That said, can underperforming organizations incrementally improve to where they need to be without essentially redesigning their processes whole, or without partnering with someone who doesn't suffer from decades of antiquated structures fit for an earlier purpose and is 'already there', so to speak? What is it these organizations are trying to do in practice with their announced remediation initiatives? If changes need to be more fundamental than their current efforts, how long might it take them to get there? Can a horse-drawn buggy compete with a car even if a tired horse is replaced by a great one or two? Can you go from being a 'one nine' performer to being a 'five nines' one if you only have a teetering edifice to work with?
Importantly, what does this mean for the competition and Ripple? One has to go beyond the error rate and assess carefully the effort and cost involved in bridging the performance gap implied by the error rate. Putting some bounds around this is a first step in estimating the likelihood of success of any change initiative and in orienting one's own efforts as a competitor. It becomes a part of business intelligence if used strategically. Key questions need to be asked and can shine a light on what to do.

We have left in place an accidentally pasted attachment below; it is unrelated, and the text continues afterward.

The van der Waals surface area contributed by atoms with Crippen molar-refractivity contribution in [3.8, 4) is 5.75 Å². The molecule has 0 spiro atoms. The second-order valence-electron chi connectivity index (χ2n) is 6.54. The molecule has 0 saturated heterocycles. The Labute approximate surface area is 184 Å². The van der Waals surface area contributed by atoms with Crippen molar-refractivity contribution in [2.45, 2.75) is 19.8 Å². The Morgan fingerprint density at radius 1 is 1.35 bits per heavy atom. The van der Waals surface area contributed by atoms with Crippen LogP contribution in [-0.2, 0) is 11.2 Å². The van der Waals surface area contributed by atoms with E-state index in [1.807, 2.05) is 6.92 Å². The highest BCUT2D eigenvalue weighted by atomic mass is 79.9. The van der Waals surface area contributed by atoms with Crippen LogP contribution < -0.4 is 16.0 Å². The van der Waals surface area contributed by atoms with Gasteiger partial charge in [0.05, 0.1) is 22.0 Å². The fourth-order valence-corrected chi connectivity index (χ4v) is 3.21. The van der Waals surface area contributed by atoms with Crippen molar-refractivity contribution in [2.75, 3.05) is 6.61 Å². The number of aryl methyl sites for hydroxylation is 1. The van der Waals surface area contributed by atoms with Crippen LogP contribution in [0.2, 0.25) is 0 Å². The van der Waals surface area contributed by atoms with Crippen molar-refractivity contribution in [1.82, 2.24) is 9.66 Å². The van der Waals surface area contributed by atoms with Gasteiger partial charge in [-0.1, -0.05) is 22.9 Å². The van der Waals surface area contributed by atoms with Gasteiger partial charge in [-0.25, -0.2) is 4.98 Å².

What is the time window of opportunity and what strategies can be developed in response? Should one wait the incumbent out and eventually partner up and leverage a significant customer base? Should one be relentlessly aggressive in blazing one's own path and accept having to sign up new customers much more gradually and at a higher marginal cost as the tradeoff? Should one focus on fine-tuning one's own processes to extend the existing lead in correct transaction completions? Is one's advantage strictly technology-based, or is it rooted in superior process understanding, which will make future, inevitable changes adoptable at low cost -- the alternative being to eventually become as trapped in legacy structures as the current market share leader? Something else? All of the above? A keen grasp of processes is essential for any strategic assessment to amount to more than hand-waving.
Time waits for no one, regardless of the perceived advantage in market share on one side and in great technology on the other. As gaps close, some outcomes are going to be likelier than others, depending on the path followed by the various players. As to whether one of them will prevail over another, or rivalries will end up morphing into collaboration out of sheer necessity and self-interest, I will let you be the judge.
- Eckes, George, Six Sigma for Everyone, Wiley, 2003.